Above the root-zone the plant grows normally, though with enhanced speed and yield thanks to the optimised conditions in the root area. The nutrient bath will need replacing frequently, especially as the plants mature. As with other grow methods, the nutrients tend to slowly increase in strength as the plant develops.

But for someone that has only grown in soil before there are some undeniable added new complexities to consider. You will need a, perhaps slightly noisy, air pump to feed the DWC air stone and you may need to discover the joy of owning and calibrating pH and EC meters for the first time.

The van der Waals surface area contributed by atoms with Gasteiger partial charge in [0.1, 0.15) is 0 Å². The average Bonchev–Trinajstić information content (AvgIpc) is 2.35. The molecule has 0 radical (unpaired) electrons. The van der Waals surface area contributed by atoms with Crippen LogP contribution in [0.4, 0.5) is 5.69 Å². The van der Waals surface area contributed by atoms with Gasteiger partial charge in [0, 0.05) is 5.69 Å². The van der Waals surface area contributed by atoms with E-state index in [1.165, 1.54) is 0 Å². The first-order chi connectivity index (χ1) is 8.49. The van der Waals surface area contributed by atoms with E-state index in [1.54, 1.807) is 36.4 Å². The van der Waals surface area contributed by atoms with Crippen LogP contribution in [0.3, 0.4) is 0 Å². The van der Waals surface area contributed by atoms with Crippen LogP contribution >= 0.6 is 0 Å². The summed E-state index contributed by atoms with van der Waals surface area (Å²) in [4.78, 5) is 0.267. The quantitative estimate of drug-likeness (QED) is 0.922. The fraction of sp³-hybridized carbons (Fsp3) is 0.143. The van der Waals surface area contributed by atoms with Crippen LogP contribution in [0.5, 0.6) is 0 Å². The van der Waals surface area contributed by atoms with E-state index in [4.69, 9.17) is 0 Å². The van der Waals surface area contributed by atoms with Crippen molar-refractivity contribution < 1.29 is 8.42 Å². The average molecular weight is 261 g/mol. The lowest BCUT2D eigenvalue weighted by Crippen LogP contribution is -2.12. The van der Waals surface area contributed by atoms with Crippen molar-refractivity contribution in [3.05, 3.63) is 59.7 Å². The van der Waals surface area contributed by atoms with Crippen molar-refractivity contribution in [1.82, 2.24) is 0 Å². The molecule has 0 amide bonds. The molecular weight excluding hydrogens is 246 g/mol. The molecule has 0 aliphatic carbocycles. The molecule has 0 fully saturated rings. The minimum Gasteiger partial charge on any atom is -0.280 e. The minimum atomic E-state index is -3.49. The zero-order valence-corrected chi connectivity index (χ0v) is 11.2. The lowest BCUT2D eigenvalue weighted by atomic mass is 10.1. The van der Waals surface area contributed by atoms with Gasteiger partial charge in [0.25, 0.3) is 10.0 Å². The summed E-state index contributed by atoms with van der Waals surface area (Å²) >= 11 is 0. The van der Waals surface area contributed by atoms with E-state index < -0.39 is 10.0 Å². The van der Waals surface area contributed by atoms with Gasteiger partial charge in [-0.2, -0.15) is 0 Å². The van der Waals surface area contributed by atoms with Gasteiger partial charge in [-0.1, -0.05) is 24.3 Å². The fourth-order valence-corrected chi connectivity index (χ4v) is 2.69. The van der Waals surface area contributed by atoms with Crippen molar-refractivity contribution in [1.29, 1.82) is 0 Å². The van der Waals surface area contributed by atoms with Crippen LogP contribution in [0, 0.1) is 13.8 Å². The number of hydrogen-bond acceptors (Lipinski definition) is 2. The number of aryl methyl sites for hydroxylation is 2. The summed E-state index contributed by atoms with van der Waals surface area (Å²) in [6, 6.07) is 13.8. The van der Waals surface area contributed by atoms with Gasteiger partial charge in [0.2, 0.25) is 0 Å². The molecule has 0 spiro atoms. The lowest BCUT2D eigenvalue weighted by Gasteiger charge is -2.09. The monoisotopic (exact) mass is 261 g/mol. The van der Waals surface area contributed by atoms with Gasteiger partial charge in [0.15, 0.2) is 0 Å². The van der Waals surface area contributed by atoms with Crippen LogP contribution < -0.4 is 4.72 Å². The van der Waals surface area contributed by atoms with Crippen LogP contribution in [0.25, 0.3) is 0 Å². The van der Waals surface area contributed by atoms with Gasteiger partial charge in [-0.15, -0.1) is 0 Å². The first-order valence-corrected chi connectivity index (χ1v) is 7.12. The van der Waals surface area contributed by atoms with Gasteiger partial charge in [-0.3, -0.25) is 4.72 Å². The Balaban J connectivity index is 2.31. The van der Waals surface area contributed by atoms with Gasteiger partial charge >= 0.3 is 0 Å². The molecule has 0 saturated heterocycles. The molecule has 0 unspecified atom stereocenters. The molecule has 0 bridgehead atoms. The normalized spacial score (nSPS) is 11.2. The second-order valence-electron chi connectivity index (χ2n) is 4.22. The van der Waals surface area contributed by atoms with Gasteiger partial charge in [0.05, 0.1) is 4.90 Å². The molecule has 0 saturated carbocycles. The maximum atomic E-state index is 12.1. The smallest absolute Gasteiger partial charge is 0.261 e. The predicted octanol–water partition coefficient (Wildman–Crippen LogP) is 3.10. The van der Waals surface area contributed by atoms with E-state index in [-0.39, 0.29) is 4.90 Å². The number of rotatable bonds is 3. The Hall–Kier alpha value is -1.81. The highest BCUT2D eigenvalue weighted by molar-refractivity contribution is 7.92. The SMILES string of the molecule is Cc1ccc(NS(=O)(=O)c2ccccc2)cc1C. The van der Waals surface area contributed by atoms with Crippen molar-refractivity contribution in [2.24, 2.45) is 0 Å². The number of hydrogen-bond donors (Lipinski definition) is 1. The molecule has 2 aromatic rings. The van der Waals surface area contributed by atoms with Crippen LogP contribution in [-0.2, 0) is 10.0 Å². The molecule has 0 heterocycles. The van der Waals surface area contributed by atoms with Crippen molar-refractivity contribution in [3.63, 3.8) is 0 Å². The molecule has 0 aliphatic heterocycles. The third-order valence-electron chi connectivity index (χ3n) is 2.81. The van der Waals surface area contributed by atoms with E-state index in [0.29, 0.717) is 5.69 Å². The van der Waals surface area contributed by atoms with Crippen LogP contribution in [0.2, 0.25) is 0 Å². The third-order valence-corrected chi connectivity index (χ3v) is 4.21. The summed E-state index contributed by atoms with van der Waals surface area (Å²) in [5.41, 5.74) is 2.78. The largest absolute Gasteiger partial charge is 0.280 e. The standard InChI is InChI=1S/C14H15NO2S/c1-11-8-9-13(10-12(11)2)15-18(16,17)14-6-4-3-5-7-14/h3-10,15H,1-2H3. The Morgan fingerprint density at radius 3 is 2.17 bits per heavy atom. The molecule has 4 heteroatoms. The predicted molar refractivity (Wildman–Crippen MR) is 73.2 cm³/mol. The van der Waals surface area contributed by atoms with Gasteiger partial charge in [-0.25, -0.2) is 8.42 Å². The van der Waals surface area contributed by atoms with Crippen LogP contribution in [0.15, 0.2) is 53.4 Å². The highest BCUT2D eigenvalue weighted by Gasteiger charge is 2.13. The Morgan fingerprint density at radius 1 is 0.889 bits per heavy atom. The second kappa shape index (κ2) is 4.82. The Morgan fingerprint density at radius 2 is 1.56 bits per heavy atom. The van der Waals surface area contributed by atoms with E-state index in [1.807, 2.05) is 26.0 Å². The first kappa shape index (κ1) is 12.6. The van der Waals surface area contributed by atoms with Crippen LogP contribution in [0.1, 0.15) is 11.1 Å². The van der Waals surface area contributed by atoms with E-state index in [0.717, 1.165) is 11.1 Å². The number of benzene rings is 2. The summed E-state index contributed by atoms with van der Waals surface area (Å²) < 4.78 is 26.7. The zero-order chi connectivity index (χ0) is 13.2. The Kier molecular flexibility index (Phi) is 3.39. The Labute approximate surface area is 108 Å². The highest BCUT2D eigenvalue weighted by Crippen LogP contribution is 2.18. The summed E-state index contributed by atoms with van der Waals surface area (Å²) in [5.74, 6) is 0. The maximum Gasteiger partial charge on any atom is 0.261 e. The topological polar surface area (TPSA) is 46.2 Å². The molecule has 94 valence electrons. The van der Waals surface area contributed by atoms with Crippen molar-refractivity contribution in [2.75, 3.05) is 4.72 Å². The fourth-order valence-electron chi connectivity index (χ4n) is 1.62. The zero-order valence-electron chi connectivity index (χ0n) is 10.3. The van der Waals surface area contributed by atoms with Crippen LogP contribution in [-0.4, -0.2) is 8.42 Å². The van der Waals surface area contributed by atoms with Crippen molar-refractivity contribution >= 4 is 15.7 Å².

Growing cannabis in DWC system

The container is often simply a deep bucket (hence the name, DWC) which is often black in colour. The absence of light keeps dreaded slime and algae to a minimum. One plant can comfortably fill the typical 15-20 litre DWC bucket full of cannabis roots by the end of the grow. A healthy root ball is a huge white mass of roots.

The most obsessive DWC cannabis growers change the water daily towards the end of bloom, though this would be considered excessive by many. However one primary reason why growers like to keep a fresh bath is because the cannabis roots may not use up all the nutrients and NPK minerals in your DWC nutrient line up at exactly the same rate. That means your nutrient bath could suffer an unhealthy accumulation of certain minerals. This can slow down the uptake of other nutrients. The result is a plant that struggles to grow with the nutrition it needs.

How to grow deep water culture cannabis

Reservoir smells bad, roots are brown, weird stuff floating in reservoir water: